In 'Another' Washington, Folks (Mostly) Sticking With Trump

Indiana farmland
Indiana farmland
Daniel Lee*


WASHINGTON (Indiana) — This city of 11,000, nestled among a handful of low hills rising from table-flat Hoosier farm fields, is 680 miles from the other Washington, but the cultural and political divide may be even greater than the geographical distance.

Solidly red Indiana backed Donald Trump by 57% to Hillary Clinton's 37%. Voters here in Daviess County went for Trump over Clinton by 79% to 16%, more than the 74 % who voted for Mitt Romney in 2012 and the 67% who supported John McCain in 2008. Indeed, Daviess, tucked into the state's southwestern toe between Illinois and Kentucky, was the Trumpiest county in the state.

So listening to the crowd at Rep. Larry Bucshon's town hall here the other night, it was both unsurprising that Trump's support appeared solid despite what some in the other Washington might consider a rocky start, and notable that some of those assembled were less than full-throated in their backing.

There was no fist-shaking at the North Elementary School auditorium - these folks tend to save their shouting for basketball sectional time, and that ended last month. Bucshon, a fourth-term former heart surgeon whose original candidate was Florida Sen. Marco Rubio, encountered none of the anger that has greeted other Republicans at town halls this year, although the temperature might have been controlled by his decision to accept only written questions.

Several questioners reflected impatience with the slow or nonexistent progress of health insurance reform. One asked Bucshon if he thought the president should release his tax returns.

"Yes, he should," Bucshon said, to applause.

And about a third of the room clapped for a question calling for more investigation of the Trump administration's ties to Russia — even if the loudest applause came when Bucshon defended his willingness to defund Planned Parenthood, citing the organization's abortion services.

Still, no one took the opportunity to lambaste Trump for failure to launch.

"I think he's doing all right, with all the opposition he's getting," Gene Perkins, 77, wearing an NRA T-shirt and red Trump baseball cap bearing an American flag on the sides and "USA" proudly lettered on the front, told me. "He's trying to do what regular people want done out here in flyover country." Perkins laughed. "That's what they call us."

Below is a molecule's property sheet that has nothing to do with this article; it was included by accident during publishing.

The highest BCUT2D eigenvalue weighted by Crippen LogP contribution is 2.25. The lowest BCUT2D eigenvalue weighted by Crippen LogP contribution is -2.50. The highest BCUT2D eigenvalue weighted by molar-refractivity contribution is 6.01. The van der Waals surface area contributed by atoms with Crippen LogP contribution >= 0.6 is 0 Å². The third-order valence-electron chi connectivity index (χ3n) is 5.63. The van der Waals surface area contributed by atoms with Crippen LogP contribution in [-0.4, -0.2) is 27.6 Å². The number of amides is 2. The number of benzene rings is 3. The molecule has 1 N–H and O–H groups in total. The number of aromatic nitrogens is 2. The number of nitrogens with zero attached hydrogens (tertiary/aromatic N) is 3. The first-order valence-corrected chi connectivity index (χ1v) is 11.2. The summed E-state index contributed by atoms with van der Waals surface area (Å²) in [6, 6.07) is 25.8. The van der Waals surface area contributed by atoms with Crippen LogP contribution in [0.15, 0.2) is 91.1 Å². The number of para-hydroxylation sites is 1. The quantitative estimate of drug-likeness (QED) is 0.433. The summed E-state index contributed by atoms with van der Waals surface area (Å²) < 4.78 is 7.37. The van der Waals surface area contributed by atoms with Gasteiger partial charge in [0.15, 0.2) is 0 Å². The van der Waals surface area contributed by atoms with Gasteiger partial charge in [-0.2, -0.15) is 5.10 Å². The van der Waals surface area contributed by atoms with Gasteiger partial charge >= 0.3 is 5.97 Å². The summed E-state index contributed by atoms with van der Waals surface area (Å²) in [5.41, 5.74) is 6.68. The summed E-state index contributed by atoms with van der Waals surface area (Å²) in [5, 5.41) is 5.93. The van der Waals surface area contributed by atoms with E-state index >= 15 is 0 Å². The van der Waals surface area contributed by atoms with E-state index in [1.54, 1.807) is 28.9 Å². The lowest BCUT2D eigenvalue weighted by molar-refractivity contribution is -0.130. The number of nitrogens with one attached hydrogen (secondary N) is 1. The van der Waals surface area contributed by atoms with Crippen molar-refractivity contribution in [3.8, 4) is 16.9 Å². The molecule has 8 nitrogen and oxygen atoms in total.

Perkins, who runs a trucking firm he built from the pavement up after having to leave Purdue University when his father died, thought that, until Trump came along, "this country was on the way down the tubes, as far as I'm concerned. I've said for many years that the government ought to be run like a business, and now we've finally got a businessman in there."

Supporters like his combative tone.

More guarded, and perhaps even more reflective of the general attitude, was David Stowers, a local businessman who brought along his three school-age children and was reluctant even to say if he supported Trump. "There's a need definitely for some changes, and he's making them," he said. "You have to give somebody the time to do the things that you elected them for."

This exactly reflects the mood one encounters often here. At family Easter get-togethers, chatting in grocery store checkout lines, or overheard at nearby restaurant tables, Trump gets credit for pushing for change, even if his efforts seem unfocused and even inept. It's a steep learning curve.

Trump cruised with 57% of the vote in this Midwest state — Photo: Ken Lund

Politics watchers point to signs of progress — easing of strict environmental oversight, greenlighting coal exploration and fuel pipeline work stalled under the Obama administration, withdrawal from the Trans-Pacific Partnership, punishing Syria's chemical attack, dropping a massive non-nuclear explosive on the Islamic State and drawing a hard line with North Korea.

Less detail-oriented Trump supporters like his combative tone, finding in it a reflection of their own sense of being under attack by opposing culture warriors.

Three days after the town hall, Perkins returned my call from somewhere in the Southwest, where he was hauling a load into Los Angeles, still wearing the Trump hat from the other night, as always. "I have driven from one side of America to another," he said, "and all over the country I've had people say, "Hey, I like that hat." I expected to get some gassing about it, but I never have."